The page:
# What is the flaw in my stability analysis?

The ODE $${d^2x\over dt^2}=-kx; k>0$$can be converted in the system of linear equations as \begin{align} {dx\over dt} & =v\\ {dv\over dt} &= -kx\\ \end{align}

Using Euler’s method, given $$x_n$$ and $$y_n$$ and for the time step $$\Delta t$$, the next values can be determined as $$\left[ \begin{matrix} x_{n+1}\\ v_{n+1}\\ \end{matrix}\right] = \left[\begin{matrix} 1&\Delta t\\ -k\Delta t&1 \end{matrix}\right] \left[\begin{matrix} x_n\\ v_n\\ \end{matrix}\right].$$

Now the absolute value of the (possibly complex) eigenvalues should be less than $$1$$ for this algorithm to be stable. But the eigenvalues turn out to be $$1\pm i\sqrt{k}\Delta t$$ whose absolute values are strictly greater than $$1$$ for any nonzero time-step $$\Delta t$$.

So the algorithm should not work for any value of $$\Delta t$$, however small. But clearly, this is not the case as my programs do come up with (an approximate) solution though.

So where is the flaw in my reasoning?

• Its hard to tell when you have a pretty obvious typo in the statement. Is your ODE in fact $$\frac{d^2x}{dt^2} = -kx$$. please clarify so we can help.
– EMP
Oct 17 '19 at 16:53
• Yep, sorry! I’ll edit.
– Atom
Oct 17 '19 at 16:56
• For future readers: the system is purely oscillatory (imaginary eigenvalues) and conserves its energy. No fixed-step explicit schemes allow for a correct long term solution (they either explode or dissipate). You can write the Hamiltonian and use a sympletic integrator so that the numerical solution respect the energy conservation. More simply, you can use the Crank-Nicolson scheme which has the property that it does not dissipate or amplify pure complex eigenvalues, therefore the oscillation will keep a constant amplitude (but its phase may gradually degrade if the time step is too large). Nov 22 '20 at 15:29

But clearly, this is not the case as my programs do come up with (an approximate) solution though.

I believe you did not continue the integration until you see that your integration is not convergent and is not bounded.

I could rewrite your system of ODEs as:

$$\dot{x_{1}} = x_{2}$$

$$\dot{x_{2}} = -kx_{1}$$

Or in matrix form:

$$\dot{X} = AX$$

Where: $$X = \begin{bmatrix} x_{1} \\ x_{2} \end{bmatrix}$$ and $$A = \begin{bmatrix} 0 & 1 \\ -k & 0 \end{bmatrix}$$

The equilibrium point of your system of ODEs is: $$X^{*} = \begin{bmatrix} 0 \\ 0 \end{bmatrix}$$, but this equilibrium point is unstable cause the real part of eigenvalues of $$A$$ are not all negative: $$\lambda_{1} = i\sqrt{k}$$ and $$\lambda_{2} = -i\sqrt{k}$$. In fact, the real part of eigenvalues are zero for these two eigenvalues. So, the conclusion is: no matter how you choose a small $$\Delta t$$, the forward Euler integration will not remain bounded.

Let's look at your discretization. I could discretize this system of ODEs in matrix form as:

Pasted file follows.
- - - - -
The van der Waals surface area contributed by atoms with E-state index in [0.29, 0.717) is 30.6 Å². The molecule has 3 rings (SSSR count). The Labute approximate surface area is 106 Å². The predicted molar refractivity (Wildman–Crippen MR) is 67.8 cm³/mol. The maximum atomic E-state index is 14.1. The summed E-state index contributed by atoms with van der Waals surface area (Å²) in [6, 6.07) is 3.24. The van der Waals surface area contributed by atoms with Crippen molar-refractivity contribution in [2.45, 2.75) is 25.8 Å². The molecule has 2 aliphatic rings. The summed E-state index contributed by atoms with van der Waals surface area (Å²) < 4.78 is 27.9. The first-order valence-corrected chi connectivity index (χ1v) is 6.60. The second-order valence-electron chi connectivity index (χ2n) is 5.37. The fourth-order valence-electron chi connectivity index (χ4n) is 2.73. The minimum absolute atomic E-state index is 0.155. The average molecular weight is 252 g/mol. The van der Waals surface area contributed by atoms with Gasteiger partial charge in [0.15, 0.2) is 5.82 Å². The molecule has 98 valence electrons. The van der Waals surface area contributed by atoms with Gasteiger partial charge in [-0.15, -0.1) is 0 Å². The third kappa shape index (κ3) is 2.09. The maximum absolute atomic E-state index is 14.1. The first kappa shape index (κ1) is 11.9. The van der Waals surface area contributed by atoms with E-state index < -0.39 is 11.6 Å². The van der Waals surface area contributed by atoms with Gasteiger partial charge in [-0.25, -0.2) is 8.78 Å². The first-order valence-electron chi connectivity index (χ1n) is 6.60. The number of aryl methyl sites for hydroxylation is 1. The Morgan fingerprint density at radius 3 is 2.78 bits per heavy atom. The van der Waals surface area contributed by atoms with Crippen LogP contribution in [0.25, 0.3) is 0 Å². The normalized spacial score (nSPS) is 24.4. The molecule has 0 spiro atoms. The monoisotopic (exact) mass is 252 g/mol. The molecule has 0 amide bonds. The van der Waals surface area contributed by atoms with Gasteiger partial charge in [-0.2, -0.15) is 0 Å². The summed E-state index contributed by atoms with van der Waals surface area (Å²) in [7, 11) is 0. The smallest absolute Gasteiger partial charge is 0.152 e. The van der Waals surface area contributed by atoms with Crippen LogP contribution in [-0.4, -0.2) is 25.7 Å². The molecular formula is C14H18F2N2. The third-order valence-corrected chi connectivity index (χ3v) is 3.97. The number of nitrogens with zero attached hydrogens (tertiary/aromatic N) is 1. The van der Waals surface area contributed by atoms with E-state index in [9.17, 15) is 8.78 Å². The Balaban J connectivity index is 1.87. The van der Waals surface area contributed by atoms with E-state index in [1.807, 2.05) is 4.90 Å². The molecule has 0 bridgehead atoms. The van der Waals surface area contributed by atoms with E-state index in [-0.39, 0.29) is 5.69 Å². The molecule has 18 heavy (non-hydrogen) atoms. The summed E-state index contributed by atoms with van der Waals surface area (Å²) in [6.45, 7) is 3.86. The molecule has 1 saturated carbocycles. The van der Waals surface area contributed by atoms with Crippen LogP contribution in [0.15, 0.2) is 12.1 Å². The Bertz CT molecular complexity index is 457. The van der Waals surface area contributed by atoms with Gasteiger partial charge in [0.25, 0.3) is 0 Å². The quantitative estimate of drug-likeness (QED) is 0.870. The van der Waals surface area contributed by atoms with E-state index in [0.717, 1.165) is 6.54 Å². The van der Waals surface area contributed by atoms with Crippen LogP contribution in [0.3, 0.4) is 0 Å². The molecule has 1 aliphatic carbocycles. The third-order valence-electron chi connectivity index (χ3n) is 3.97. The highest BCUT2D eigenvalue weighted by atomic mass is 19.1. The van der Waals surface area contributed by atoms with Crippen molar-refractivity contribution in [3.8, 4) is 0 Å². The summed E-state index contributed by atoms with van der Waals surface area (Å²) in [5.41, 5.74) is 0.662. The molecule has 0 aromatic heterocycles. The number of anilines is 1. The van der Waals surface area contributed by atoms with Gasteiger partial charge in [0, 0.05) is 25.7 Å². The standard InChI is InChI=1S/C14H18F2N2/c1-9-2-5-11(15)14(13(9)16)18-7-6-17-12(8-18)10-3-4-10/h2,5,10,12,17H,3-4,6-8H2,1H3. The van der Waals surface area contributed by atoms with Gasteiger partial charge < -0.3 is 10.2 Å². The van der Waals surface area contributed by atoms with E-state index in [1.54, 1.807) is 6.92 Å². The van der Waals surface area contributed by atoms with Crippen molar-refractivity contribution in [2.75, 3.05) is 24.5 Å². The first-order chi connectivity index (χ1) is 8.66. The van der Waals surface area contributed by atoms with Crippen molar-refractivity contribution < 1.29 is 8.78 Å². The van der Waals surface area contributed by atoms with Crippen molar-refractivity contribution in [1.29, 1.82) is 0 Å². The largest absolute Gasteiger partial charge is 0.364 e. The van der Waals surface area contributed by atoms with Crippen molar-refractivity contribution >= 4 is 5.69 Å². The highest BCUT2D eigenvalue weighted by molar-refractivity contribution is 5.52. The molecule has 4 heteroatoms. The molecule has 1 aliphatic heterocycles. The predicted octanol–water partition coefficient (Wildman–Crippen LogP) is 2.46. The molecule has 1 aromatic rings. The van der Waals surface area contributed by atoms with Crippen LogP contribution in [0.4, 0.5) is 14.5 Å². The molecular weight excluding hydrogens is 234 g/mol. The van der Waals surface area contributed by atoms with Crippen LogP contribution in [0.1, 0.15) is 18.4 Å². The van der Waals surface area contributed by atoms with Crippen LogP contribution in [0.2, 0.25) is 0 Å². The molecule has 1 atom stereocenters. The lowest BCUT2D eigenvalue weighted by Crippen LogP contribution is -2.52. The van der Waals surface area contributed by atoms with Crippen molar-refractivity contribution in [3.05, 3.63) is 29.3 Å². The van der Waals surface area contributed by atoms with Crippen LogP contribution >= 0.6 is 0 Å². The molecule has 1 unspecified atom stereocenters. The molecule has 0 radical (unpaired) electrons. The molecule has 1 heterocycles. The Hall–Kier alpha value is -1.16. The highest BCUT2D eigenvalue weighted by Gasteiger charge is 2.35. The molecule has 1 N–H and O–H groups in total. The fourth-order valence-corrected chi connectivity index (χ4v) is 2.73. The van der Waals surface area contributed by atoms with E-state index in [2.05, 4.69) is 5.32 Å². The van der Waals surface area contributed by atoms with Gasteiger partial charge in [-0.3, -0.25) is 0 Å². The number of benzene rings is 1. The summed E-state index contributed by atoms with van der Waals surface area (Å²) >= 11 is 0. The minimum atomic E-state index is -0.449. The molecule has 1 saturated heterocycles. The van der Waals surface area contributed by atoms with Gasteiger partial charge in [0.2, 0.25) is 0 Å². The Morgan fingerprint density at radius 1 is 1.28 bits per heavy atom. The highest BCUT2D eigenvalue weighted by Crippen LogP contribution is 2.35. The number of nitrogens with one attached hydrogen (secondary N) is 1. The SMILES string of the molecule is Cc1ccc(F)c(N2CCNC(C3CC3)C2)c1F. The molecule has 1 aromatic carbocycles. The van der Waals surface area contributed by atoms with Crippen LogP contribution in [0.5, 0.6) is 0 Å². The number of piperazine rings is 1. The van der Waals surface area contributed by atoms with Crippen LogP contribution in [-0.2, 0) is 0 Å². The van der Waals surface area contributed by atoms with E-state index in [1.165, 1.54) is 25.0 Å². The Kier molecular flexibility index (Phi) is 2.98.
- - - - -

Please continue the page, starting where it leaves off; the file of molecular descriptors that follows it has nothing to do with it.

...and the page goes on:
$$X_{n+1} = (I+\Delta t A) X_{n}$$

Where $$X_{n+1}$$ and $$X_{n}$$ are $$X$$ vectors at times $$n+1$$ and $$n$$ respectively. The general formula is:

$$X_{n} = (I+\Delta t A)^{n} X_{0}$$

Where $$X_{0}$$ is initial condition for vector $$X$$. In order to have a bounded solution, I need to make sure the Frobenius norm of $$||I+\Delta t A||_{F} < 1$$. But we have:

$$||I+\Delta t A||_{F} = \sqrt{2+(1+k^{2})\Delta t^{2}} > 1$$

Which shows that no matter what you choose for $$\Delta t$$, if you continue the integration long enough, finally $$(I+\Delta t A)^{n}$$ will be blown up at some point.

This is the implementation with Python:

import numpy as np
import matplotlib.pyplot as plt

k = 1

deltats = np.linspace(0.01,0.1,5)

A = [[0,1],[-k,0]]
I = [[1,0],[0,1]]

A = np.array(A)
I = np.array(I)

X0 = [0,np.sqrt(k)]

X0 = np.array(X0)

for deltat in deltats:
x1 = []
x2 = []
B = I + deltat * A
ts = np.linspace(0,100,int(100/deltat))
for i,t in enumerate(ts):
C = np.linalg.matrix_power(B,i)
x1.append(np.matmul(C,X0)[0])
x2.append(np.matmul(C,X0)[1])

plt.plot(ts,x1,label=r'$$x_{1}$$, $$\Delta t$$ = '+str(deltat))
#plt.plot(ts,x2,label=r'$$x_{2}$$, $$\Delta t$$ = '+str(deltat))

plt.xlabel('t')
plt.ylabel('X')
plt.legend(loc='best')
plt.show()


And you see, when we expect the solution of this system of ODEs with initial condition of $$X_{0} = \begin{bmatrix} 0 \\ \sqrt{k} \end{bmatrix}$$ to be $$X(t) = \begin{bmatrix} \sin(\sqrt{k}t) \\ \sqrt{k}\cos(\sqrt{k}t) \end{bmatrix}$$ and clearly the solution should be bounded smaller than 1, but you see it's not bounded when you continue the integration long enough:

This problem has an invariant which is the total energy $$E(t) = \frac{1}{2}(\dot{x}^2 + k x^2) = \textrm{constant}$$ As done by AloneProgrammer, write as first order system $$\dot{x}_1 = x_2, \qquad \dot{x}_2 = - k x_1$$ In the phase space $$(x_1,x_2)$$, the solution must stay on an ellipse whose size is determined by the initial energy.

Applying forward Euler to this, you can show that $$E^{n+1} = E^n + \frac{1}{2}k (\Delta t)^2[ k (x_1^n)^2 + (x_2^n)^2] > E^n$$ no matter what $$\Delta t$$ you choose. The solution spirals out in phase space.

Using backward Euler, you can show that $$E^{n+1} < E^n$$ for any $$\Delta t$$. The solution spirals inward in phase space.

Trapezoidal method would conserve energy, see

https://nbviewer.jupyter.org/github/cpraveen/na/blob/master/ode/periodic1.ipynb

For such problems, look for symplectic methods, e.g.

https://www.unige.ch/~hairer/poly_geoint/week2.pdf

So I'm not too familiar with this form of analysis, but it looks to me like the issue is that your $$x_{n+1}$$ update should be using $$v_{n+1}$$ rather than $$v_n$$ but I could be wrong.

• No, in forward-Euler method, as I’ve used, it is as I’ve mentioned.
– Atom
Oct 17 '19 at 17:04